This review may contain spoilers. I can handle the truth.
Raster Image’s review published on Letterboxd :
This review may contain spoilers.
The subject matter—family relationships, and the one who left—isn't that interesting to me, personally, but it certainly is to Dolan. And everything else in the film is amazing. It's so well done, super-stylishly filmed, always interesting and imaginative, awesome sound design. It's even funny, which I didn't expect from reading the précis. There's lots of really tight close-up, quirky editing, things go in and out of focus on the picture and on the sound, creating a hallucinatory intensity. Good use of pop music. The family is fascinating.
It's mostly set in the one family home (it's based on a play) over one day, and it's mainly about what doesn't happen. Louis (Ulliel) hasn't been home for 12 years until today, but we don't know why, although we can certainly speculate. He really wants to see the old house he lived in before he left, but that doesn't happen. The family members try desperately to communicate, but internal friction keeps preventing them. The protagonist communicates the least of any of them, but what he doesn't say speaks volumes. Indeed, the whole premise of the film is that Louis wants to tell them that he is dying (of what? again, we can speculate) but the time is never right. There's no nice scenery to look at. At the end it doesn't end. It just stops.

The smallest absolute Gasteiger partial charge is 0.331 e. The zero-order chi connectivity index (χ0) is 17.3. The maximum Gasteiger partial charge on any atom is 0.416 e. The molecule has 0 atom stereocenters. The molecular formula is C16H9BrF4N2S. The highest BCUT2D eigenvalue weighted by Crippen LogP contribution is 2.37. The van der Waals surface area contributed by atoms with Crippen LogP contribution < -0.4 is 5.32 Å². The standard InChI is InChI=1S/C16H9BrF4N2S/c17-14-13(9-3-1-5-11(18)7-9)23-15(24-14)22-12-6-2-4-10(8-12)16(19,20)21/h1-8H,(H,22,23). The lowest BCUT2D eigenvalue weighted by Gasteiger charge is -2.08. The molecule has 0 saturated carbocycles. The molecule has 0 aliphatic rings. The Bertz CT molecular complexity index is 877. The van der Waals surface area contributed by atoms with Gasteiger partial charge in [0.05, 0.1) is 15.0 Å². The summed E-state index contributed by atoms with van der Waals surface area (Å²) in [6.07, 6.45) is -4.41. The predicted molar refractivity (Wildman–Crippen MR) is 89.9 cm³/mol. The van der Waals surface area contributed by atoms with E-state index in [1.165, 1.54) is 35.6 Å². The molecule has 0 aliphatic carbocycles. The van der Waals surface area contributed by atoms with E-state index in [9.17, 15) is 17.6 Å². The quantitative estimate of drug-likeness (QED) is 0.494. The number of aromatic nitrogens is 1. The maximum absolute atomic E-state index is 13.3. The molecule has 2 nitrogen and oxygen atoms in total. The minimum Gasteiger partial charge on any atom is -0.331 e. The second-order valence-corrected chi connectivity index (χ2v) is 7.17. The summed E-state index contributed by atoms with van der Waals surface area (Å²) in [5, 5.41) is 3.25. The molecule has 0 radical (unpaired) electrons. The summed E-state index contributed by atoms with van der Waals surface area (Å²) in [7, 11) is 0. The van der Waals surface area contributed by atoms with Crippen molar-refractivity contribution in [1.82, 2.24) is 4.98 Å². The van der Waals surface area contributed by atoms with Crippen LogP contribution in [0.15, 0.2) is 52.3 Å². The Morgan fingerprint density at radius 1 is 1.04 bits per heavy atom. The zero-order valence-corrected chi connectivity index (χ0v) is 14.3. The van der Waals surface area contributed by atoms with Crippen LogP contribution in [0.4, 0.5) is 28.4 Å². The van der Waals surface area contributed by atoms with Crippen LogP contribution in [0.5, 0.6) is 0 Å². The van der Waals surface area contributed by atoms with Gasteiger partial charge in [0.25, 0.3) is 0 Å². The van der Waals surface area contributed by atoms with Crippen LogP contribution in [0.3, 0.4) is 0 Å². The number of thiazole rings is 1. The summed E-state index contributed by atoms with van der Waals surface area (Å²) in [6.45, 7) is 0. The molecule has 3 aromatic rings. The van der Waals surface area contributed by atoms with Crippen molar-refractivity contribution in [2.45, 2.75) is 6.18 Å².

It doesn't say where it's set, but it looks like Canada, but all the actors are French. Is it because there's no big enough stars in Francophone Canada for Dolan now?
Another good film, maybe even a great one, that, like The Levelling, is about someone who left the family home for years.